Turkey Pulse

Turkey's Orange Blossom Carnival blooms despite economic, political woes

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Article Summary
Orange Blossom Carnival is Turkey’s first and only street carnival, which in its seventh year attracted over 250,000 visitors to southern Adana province over the weekend, all for the love of color.

 ADANA, Turkey — The entire city center of Adana in the south of Turkey turned into a giant celebration space last weekend, when the seventh edition of the Orange Blossom Carnival attracted 1.5 million carnivalgoers who wore colorful costumes, danced, tasted local specialties and enjoyed the Mediterranean sun.

This is Turkey’s first and only major street carnival, which attracted more than 250,000 tourists from across Turkey and abroad for this year’s celebration. Visitors came from Istanbul, Izmir and Diyarbakir, and also Brazil, Russia and Canada.

The annual event during the first weekend of April unites performers, vendors and visitors in Adana's city center, morphing into a massive festive gathering. The central theme of the festival is the orange blossom, the event's signature fragrant flower, together with one of Adana’s most important longstanding economic resources, the bergamot tree. Bergamot, also known as bitter orange, has a powerful, dizzying scent and is the base of many oriental perfumes and its citrus fruits are considered healthy.

“When spring arrives, the scent of the orange blossoms spread across the entire city, and even the entire Mediterranean coast,” Menderes Samancilar, a well-known actor from Adana, told Al-Monitor, sitting under a canopy overlooking Seyhan Dam Lake.

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“This carnival is a calling for Adana. It’s a chance to show how one city lives in joy and what cultural and historical values it bears,” he said, referring to the fertile Cilician Plains and the festival's cooking contest with recipes that include oranges and products made from this citrus fruit such as orange blossom syrup.

Each year, the city's airport is busy with additional flights, and local hotel rooms are reserved months in advance and fully booked during the festival. According to Samancilar, more hotels will be built by next spring.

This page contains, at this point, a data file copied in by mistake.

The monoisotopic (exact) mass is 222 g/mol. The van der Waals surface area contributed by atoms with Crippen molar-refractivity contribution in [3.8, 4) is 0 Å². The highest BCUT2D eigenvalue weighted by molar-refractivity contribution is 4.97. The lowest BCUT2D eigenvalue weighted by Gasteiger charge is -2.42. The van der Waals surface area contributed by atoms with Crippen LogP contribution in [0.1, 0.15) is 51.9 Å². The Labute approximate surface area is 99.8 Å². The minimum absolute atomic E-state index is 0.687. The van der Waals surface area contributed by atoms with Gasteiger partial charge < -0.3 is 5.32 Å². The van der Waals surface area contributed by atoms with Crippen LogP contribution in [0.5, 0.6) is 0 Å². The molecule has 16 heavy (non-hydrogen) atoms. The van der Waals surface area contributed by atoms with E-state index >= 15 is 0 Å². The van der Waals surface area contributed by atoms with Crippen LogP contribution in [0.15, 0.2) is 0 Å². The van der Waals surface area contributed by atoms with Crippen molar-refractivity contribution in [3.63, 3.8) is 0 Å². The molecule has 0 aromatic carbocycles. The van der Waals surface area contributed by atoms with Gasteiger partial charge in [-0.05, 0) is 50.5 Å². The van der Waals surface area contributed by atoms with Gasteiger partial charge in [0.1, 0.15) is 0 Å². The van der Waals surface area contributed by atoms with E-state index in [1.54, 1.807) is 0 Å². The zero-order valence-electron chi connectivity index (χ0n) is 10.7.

“We never thought this carnival would grow into what it is now when we started seven years ago,” the actor, who has been involved in the carnival’s organization since its inception, said. “Each year, [the festival] grows exponentially, multiplying in the number of visitors and activities.”

Visitors this year had an abundant choice of activities, including concerts, costume contests, literature gatherings, sports events, a horse race in the city's hippodrome, a color fest, gastronomical events, short film screenings, photography exhibitions, two runs, dance performances, stand-up shows and the most joyous of all — the parade.

On Saturday afternoon, the streets of Adana's city center were packed for the main event with hundreds of thousands waiting for the brass band to mark the beginning of the parade. Traditionally, the band members, who wear bright blue uniforms, are followed by a press truck and the mayor, performers in costume and famous locals known nationwide.

One woman standing on Ataturk Road waved excitedly and told Al-Monitor that she traveled all the way from the northern Black Sea province of Samsun. “I am so excited to be here,” Yildiz Kaya said, noting that this was her first time in Adana and taking part in the carnival. “I will definitely be back next year, God willing.”

Mawulum Nyavowoyi, from Ghana, said she felt “so welcomed” in Adana, the hometown of some of Turkey’s world-famous authors, actors and directors. “The weather is awesome and the people are very friendly. This is the perfect start to spring,” she told Al-Monitor, sitting under an orange tree, also vowing to come back next year.

Locals set up booths under the orange trees, green paired with deep, rich orange color and small, white blossoms. Some sold home-made bergamot jams, others sold handicrafts. Visitors purchased street food including the world-famous Adana kebab, called Sikma — phyllo with melted cheese and herbs inside — and boiled corn.

This year, the carnival came right after the local elections and during a continued dispute over the country’s cultural and economic capital, Istanbul. But in Adana, divisive politics and social elitism found no place during this spring gathering.

“The interaction here is above and beyond politics,” Samancilar said. “This carnival highlights brotherhood, peace and unity. And when people spend time on the streets, they feel free. So, each year we aim to provide just that: vivacious freedom to its rightful owners.”

Freedom also comes in the form of income for the locals, creating an economy at a time of nationwide financial hardship. The event has brought in some 70-80 million Turkish liras (roughly $12-14 million), Ali Haydar Bozkurt, the carnival’s pioneer, told local media. Months in advance, locals prepare for the festival and to welcome the visitors.

The festival's organization continues to improve the event and is specifically looking to solve the city center's traffic jams and garbage issue in the future. One committee staff member told Al-Monitor that the event could become a model for other events in southern provinces such as Gaziantep.

But for now, Adana is the only Turkish city ready to host a large carnival. And many visitors of this year's festival commit to another "Adana in April” next year.

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Nimet Kirac is a freelance journalist based in Istanbul, where she covers Turkish affairs. A graduate of George Washington University, she started her career in journalism at CNN International's headquarters in Atlanta. Her work has been published by the Financial Times, Hurriyet Daily News and CNN Turk.

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